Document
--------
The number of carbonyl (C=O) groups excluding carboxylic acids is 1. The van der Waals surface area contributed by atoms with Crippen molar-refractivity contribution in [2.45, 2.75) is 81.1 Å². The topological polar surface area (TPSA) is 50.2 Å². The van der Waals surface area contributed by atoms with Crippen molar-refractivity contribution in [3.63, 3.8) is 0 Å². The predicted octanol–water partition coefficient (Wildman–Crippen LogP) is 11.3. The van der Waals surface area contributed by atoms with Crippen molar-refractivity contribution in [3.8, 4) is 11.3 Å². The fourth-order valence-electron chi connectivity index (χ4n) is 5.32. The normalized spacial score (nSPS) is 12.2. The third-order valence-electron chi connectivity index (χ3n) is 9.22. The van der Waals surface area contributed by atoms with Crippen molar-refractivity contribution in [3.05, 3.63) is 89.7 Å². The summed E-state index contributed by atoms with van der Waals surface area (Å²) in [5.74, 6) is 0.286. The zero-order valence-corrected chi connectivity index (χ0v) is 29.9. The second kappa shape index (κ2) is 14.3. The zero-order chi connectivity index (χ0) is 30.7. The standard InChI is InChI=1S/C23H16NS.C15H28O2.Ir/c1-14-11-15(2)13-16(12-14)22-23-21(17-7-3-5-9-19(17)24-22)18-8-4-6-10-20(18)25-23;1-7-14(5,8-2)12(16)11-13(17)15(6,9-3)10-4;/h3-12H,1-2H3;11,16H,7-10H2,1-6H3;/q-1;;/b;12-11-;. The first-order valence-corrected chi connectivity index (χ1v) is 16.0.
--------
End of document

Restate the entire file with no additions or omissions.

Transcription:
The number of carbonyl (C=O) groups excluding carboxylic acids is 1. The van der Waals surface area contributed by atoms with Crippen molar-refractivity contribution in [2.45, 2.75) is 81.1 Å². The topological polar surface area (TPSA) is 50.2 Å². The van der Waals surface area contributed by atoms with Crippen molar-refractivity contribution in [3.63, 3.8) is 0 Å². The predicted octanol–water partition coefficient (Wildman–Crippen LogP) is 11.3. The van der Waals surface area contributed by atoms with Crippen molar-refractivity contribution in [3.8, 4) is 11.3 Å². The fourth-order valence-electron chi connectivity index (χ4n) is 5.32. The normalized spacial score (nSPS) is 12.2. The third-order valence-electron chi connectivity index (χ3n) is 9.22. The van der Waals surface area contributed by atoms with Crippen molar-refractivity contribution in [3.05, 3.63) is 89.7 Å². The summed E-state index contributed by atoms with van der Waals surface area (Å²) in [5.74, 6) is 0.286. The zero-order valence-corrected chi connectivity index (χ0v) is 29.9. The second kappa shape index (κ2) is 14.3. The zero-order chi connectivity index (χ0) is 30.7. The standard InChI is InChI=1S/C23H16NS.C15H28O2.Ir/c1-14-11-15(2)13-16(12-14)22-23-21(17-7-3-5-9-19(17)24-22)18-8-4-6-10-20(18)25-23;1-7-14(5,8-2)12(16)11-13(17)15(6,9-3)10-4;/h3-12H,1-2H3;11,16H,7-10H2,1-6H3;/q-1;;/b;12-11-;. The first-order valence-corrected chi connectivity index (χ1v) is 16.0.